The LG G3 Reviewby Joshua Ho & Anand Lal Shimpi on July 4, 2014 5:00 AM EST
While we’ve gotten a good handle on how battery life is on the Snapdragon 801 platform with 1080p displays, we haven’t quite seen the same when it comes to a 1440p display. I’m sure that most people already understand the importance of battery life, so I’ll simply reiterate that our testing conditions are standardized. Everything other than the task at hand is turned off to the best of our abilities, and the display is calibrated as close as possible to 200 nits. The device is then run on an endless loop until it shuts down, starting with a fully charged battery. First, we’ll start with the WiFi web test.
I have to stop proceeding with the analysis with a disclaimer though. With the LG G3, we’ve found evidence of dimming behavior with manual brightness. In the worldwide model that we received, the dimming happens soon after setting the brightness level. A dangerous practice for sure if you only measure display brightness once before conducting battery life tests. However, in the SKT and likely the other Korean units that reviewers received, this dimming process takes around an hour or longer (but with a far shallower drop in actual brightness). It's clear that TI's LM3697 is the chip that controls the backlight brightness, but it's unclear what is setting the brightness curve. LG states that this mechanism is part of their 3A system to reduce display power, and they state that the brightness dimming effect is done in an effort to save power by reducing brightness at a rate that would be unnoticed according to the Weber-Fechener law of perception. This does make sense, but LG should offer the option to disable this functionality one way or another.
Here, the LG G3 has a major regression in battery life. While the LG G2 had around 11 hours of battery life on WiFi and was competitive with the Galaxy S5 and One (M8), the G3 is around the iPhone 5s in this test. There are a few reasons for this. If we compare battery capacity vs. display size, the LG begins at a disadvantage to HTC's One (M8). In order to equalize this gap, LG would need to fit the G3 with a 3150 mAh battery, something that would be difficult as a result of the loss in volumetric efficiency from the removable battery. The other reason is due to the lower panel efficiency, which is a direct result of the higher pixel density.
Surprisingly, in the LTE test we see a significant improvement over the LG G2, although it’s still behind the One (M8) and Galaxy S5 for the same reasons that I discussed in the WiFi test. These gains were likely made by improvements to RF and general process improvements such as envelope tracking and lower power process on the modem and other aspects of the SoC from S800 to S801.
In WCDMA, there are very few surprises. As a result of bottlenecking on the network connection, battery life drops noticeably. The delta between the One (M8) and the G3 is relatively constant in this test as well, around 15-20% less in general.
Overall, the web test shows the power cost of the 1440p panel. However, in many situations the importance of display power efficiency can drop dramatically, especially if other components consume similar levels of power. To take a closer look at this, we turn to the compute-bound battery life tests. The first is GFXBench, which runs an endless loop of T-Rex on the display until the phone shuts down.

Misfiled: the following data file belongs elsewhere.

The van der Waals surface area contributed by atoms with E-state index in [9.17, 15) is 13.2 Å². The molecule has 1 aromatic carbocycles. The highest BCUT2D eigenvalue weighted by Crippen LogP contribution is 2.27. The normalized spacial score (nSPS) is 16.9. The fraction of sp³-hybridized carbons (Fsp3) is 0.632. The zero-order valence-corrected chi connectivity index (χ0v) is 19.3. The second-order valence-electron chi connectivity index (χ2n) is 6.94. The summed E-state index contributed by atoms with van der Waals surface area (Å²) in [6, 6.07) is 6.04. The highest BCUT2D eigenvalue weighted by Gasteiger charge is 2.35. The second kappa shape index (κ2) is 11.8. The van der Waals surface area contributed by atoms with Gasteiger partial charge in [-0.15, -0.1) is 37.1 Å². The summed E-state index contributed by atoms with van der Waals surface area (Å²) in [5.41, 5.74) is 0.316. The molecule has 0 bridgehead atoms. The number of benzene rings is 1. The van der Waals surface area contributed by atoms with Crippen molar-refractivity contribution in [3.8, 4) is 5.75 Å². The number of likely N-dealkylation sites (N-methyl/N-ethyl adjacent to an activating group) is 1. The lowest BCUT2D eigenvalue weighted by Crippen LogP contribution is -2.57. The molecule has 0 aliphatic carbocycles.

Here, we see that the LG G3 is between the One (M8) and Galaxy S5 in overall runtime. What’s surprising is that end of run FPS is below both the One (M8) and Galaxy S5, even when compensating for the difference in resolution by multiplying the score by 1.77. This actually places the LG G3 behind the G2.
However, looking at the overall picture, it’s very clear that LG is simply using a throttling mechanism that results in sinusoidal behavior. By averaging the last runs, the realistic end of run FPS is around 13.636. By scaling this to the 1080p-equivalent FPS, we see that the end of run FPS is actually around 24.1357. This means that there’s still a noticeable difference between the One (M8) and LG G3 in overall thermal dissipation capabilities, although not nearly as bad as the end of run FPS value might suggest.
The next test is Basemark OS II, and we see that the battery life score sits between both the Galaxy S5 and One (M8), although it does worse than both of them in the battery score taking into account performance.
Overall, the LG G3 does acceptably well in battery life. However, after taking into account the dimming function it’s rather concerning how the G3 fails to keep up with the rest of the competition in this critical area. To really get a good idea what why this is though, we have to look at actual power numbers. This will allow us to truly quantify the power differences.
In this test, the LG G3 trails behind both the One (M8) and Galaxy S5 in charge time, although it's quite close to the One (M8). This is strange, especially because the LG G2 has the same battery size. However, this can be explained by the change to charging protocol, as it seems that the G3 doesn't support Qualcomm's Quick Charge technology. Instead, signalling is done over BC 1.2. As we'll see later in the article, this is due to the charger chip used.